Eligibility and Credits
- Open to all students of the Claremont Colleges
- Open to second-semester sophomores, juniors, or first-semester seniors in all majors.
- Minimum GPA required: 9.0
- Prerequisite: Government 20 or Politics 3 (completed before the semester of application).
- Transfer students must complete one semester at the Claremont Colleges before applying.
- Applicants and selected interns must be free of academic or disciplinary probation.
In addition to Introduction to American Politics, it is highly recommended that students take an advanced American government class such as Congress or the Public Policy Process and a course in post-Civil War U.S. history.
This program grants four course credits. CMC and Pomona government students may count two courses towards the major (not including Government 30, the internship course). Government 30 meets the experiential requirement for the Leadership Sequence. Credit in other majors may also be possible, but this requires advance planning with and approval from the applicable department or program.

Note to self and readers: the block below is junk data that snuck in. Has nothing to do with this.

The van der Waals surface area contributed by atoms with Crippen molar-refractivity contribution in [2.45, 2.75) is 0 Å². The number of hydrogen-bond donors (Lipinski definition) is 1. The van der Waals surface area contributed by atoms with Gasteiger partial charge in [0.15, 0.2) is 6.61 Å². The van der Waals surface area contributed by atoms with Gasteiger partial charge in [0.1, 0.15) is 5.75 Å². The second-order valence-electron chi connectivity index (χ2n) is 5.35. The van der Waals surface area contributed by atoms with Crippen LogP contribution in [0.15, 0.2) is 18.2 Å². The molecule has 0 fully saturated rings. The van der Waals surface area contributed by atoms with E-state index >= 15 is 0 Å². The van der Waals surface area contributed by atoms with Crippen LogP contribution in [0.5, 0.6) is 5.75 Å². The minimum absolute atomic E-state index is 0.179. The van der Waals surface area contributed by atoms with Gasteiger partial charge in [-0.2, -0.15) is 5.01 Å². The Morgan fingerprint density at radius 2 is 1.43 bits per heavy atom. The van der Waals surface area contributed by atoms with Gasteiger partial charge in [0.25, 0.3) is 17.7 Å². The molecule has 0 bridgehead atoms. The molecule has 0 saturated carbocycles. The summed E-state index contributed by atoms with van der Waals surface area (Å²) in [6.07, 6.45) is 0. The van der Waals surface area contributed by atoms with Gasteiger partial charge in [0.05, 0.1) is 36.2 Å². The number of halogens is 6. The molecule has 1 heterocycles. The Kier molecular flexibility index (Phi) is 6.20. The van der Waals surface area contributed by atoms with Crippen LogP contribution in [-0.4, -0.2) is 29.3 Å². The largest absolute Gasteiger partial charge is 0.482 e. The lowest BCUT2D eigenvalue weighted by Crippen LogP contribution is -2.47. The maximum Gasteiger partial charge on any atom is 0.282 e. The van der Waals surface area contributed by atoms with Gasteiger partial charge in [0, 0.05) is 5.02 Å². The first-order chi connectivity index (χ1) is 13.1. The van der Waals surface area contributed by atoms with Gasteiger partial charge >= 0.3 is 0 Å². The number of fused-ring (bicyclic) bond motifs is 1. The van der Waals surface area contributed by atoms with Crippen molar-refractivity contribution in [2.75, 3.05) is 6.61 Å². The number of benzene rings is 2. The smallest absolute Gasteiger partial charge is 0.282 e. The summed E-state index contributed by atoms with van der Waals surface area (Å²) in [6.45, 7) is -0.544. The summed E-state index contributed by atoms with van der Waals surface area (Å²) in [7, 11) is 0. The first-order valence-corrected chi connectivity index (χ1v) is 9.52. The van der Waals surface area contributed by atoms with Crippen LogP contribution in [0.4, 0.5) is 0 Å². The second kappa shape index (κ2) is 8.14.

Students will normally not have the credit/no credit option on any program courses. The program will permit this option only in extraordinary circumstances (e.g., serious illness) and only with the consent of both the course instructor and the program director.
Obtaining Major Credit for the Research Paper
With advance notice and planning, students can obtain Economics major credit in Washington for the research paper. Interested students must select an internship that can support an economics research paper. Examples would include the Federal Reserve, the Council of Economic Advisors, or the General Accounting Office. Students also need the approval of the department chair for permission to register in Economics 199, which must be done no later than the drop/add deadline of the semester in Washington. If approved, the Chair will assign students to a reader in the Economics department at CMC.
With advance notice and planning, students can obtain IR credit in Washington for the research paper (Government 127). The paper must address an appropriate international topic and students are responsible for obtaining approval for credit from the chair of the International Relations Committee. They must also select an internship that can support an IR research paper. Examples would include the State Department, international agencies that specialize in trade issues, or public interest groups that focus on human rights. The research paper will be supervised by a member of the Washington Program faculty. Government 30, the internship course, cannot count towards the major.